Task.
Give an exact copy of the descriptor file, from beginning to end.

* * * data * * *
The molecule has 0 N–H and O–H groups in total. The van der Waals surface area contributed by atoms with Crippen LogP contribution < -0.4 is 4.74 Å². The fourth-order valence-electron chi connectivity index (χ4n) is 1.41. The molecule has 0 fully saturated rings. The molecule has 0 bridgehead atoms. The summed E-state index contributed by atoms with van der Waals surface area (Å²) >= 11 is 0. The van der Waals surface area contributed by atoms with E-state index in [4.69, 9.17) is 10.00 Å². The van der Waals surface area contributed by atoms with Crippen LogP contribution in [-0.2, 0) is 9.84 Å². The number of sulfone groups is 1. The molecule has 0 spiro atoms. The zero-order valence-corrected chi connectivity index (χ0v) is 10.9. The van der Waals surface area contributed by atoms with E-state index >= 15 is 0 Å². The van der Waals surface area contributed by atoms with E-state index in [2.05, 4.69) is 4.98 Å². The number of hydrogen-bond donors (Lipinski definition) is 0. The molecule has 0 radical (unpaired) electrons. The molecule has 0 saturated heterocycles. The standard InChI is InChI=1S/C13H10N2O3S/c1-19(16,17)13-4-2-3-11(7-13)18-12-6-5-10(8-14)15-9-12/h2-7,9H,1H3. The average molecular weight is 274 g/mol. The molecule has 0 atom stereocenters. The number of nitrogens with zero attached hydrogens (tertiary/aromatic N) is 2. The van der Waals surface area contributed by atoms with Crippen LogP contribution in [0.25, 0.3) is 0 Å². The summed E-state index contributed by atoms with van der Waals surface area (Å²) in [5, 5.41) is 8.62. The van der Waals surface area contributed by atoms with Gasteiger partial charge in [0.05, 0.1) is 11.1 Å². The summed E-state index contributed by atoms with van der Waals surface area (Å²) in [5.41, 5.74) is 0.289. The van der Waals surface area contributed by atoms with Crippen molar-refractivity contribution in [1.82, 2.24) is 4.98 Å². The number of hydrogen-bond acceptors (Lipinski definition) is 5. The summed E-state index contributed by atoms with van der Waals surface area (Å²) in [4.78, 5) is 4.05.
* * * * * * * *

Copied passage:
The molecule has 0 N–H and O–H groups in total. The van der Waals surface area contributed by atoms with Crippen LogP contribution < -0.4 is 4.74 Å². The fourth-order valence-electron chi connectivity index (χ4n) is 1.41. The molecule has 0 fully saturated rings. The molecule has 0 bridgehead atoms. The summed E-state index contributed by atoms with van der Waals surface area (Å²) >= 11 is 0. The van der Waals surface area contributed by atoms with E-state index in [4.69, 9.17) is 10.00 Å². The van der Waals surface area contributed by atoms with Crippen LogP contribution in [-0.2, 0) is 9.84 Å². The number of sulfone groups is 1. The molecule has 0 spiro atoms. The zero-order valence-corrected chi connectivity index (χ0v) is 10.9. The van der Waals surface area contributed by atoms with E-state index >= 15 is 0 Å². The van der Waals surface area contributed by atoms with E-state index in [2.05, 4.69) is 4.98 Å². The number of hydrogen-bond donors (Lipinski definition) is 0. The molecule has 0 radical (unpaired) electrons. The molecule has 0 saturated heterocycles. The standard InChI is InChI=1S/C13H10N2O3S/c1-19(16,17)13-4-2-3-11(7-13)18-12-6-5-10(8-14)15-9-12/h2-7,9H,1H3. The average molecular weight is 274 g/mol. The molecule has 0 atom stereocenters. The number of nitrogens with zero attached hydrogens (tertiary/aromatic N) is 2. The van der Waals surface area contributed by atoms with Crippen LogP contribution in [0.25, 0.3) is 0 Å². The summed E-state index contributed by atoms with van der Waals surface area (Å²) in [5, 5.41) is 8.62. The van der Waals surface area contributed by atoms with Gasteiger partial charge in [0.05, 0.1) is 11.1 Å². The summed E-state index contributed by atoms with van der Waals surface area (Å²) in [5.41, 5.74) is 0.289. The van der Waals surface area contributed by atoms with Crippen molar-refractivity contribution in [1.82, 2.24) is 4.98 Å². The number of hydrogen-bond acceptors (Lipinski definition) is 5. The summed E-state index contributed by atoms with van der Waals surface area (Å²) in [4.78, 5) is 4.05.